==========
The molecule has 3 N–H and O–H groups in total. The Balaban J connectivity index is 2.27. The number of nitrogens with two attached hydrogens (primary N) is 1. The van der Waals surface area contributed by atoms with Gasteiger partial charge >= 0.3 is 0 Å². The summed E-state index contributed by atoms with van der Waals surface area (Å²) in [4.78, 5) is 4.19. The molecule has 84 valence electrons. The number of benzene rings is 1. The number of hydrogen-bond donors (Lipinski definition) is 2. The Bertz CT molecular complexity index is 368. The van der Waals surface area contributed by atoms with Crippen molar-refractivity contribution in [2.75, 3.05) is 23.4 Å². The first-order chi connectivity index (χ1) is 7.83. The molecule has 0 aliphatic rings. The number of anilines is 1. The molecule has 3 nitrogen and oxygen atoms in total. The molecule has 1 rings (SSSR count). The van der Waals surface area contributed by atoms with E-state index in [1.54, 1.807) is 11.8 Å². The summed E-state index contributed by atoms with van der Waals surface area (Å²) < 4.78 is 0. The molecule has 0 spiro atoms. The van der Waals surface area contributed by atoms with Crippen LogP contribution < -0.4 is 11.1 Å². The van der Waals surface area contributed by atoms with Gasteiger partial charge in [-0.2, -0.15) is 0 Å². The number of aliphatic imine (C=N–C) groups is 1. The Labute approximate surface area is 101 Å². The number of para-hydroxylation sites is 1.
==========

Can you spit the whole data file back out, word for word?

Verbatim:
The molecule has 3 N–H and O–H groups in total. The Balaban J connectivity index is 2.27. The number of nitrogens with two attached hydrogens (primary N) is 1. The van der Waals surface area contributed by atoms with Gasteiger partial charge >= 0.3 is 0 Å². The summed E-state index contributed by atoms with van der Waals surface area (Å²) in [4.78, 5) is 4.19. The molecule has 84 valence electrons. The number of benzene rings is 1. The number of hydrogen-bond donors (Lipinski definition) is 2. The Bertz CT molecular complexity index is 368. The van der Waals surface area contributed by atoms with Crippen molar-refractivity contribution in [2.75, 3.05) is 23.4 Å². The first-order chi connectivity index (χ1) is 7.83. The molecule has 0 aliphatic rings. The number of anilines is 1. The molecule has 3 nitrogen and oxygen atoms in total. The molecule has 1 rings (SSSR count). The van der Waals surface area contributed by atoms with E-state index in [1.54, 1.807) is 11.8 Å². The summed E-state index contributed by atoms with van der Waals surface area (Å²) < 4.78 is 0. The molecule has 0 spiro atoms. The van der Waals surface area contributed by atoms with Crippen LogP contribution < -0.4 is 11.1 Å². The van der Waals surface area contributed by atoms with Gasteiger partial charge in [-0.2, -0.15) is 0 Å². The number of aliphatic imine (C=N–C) groups is 1. The Labute approximate surface area is 101 Å². The number of para-hydroxylation sites is 1.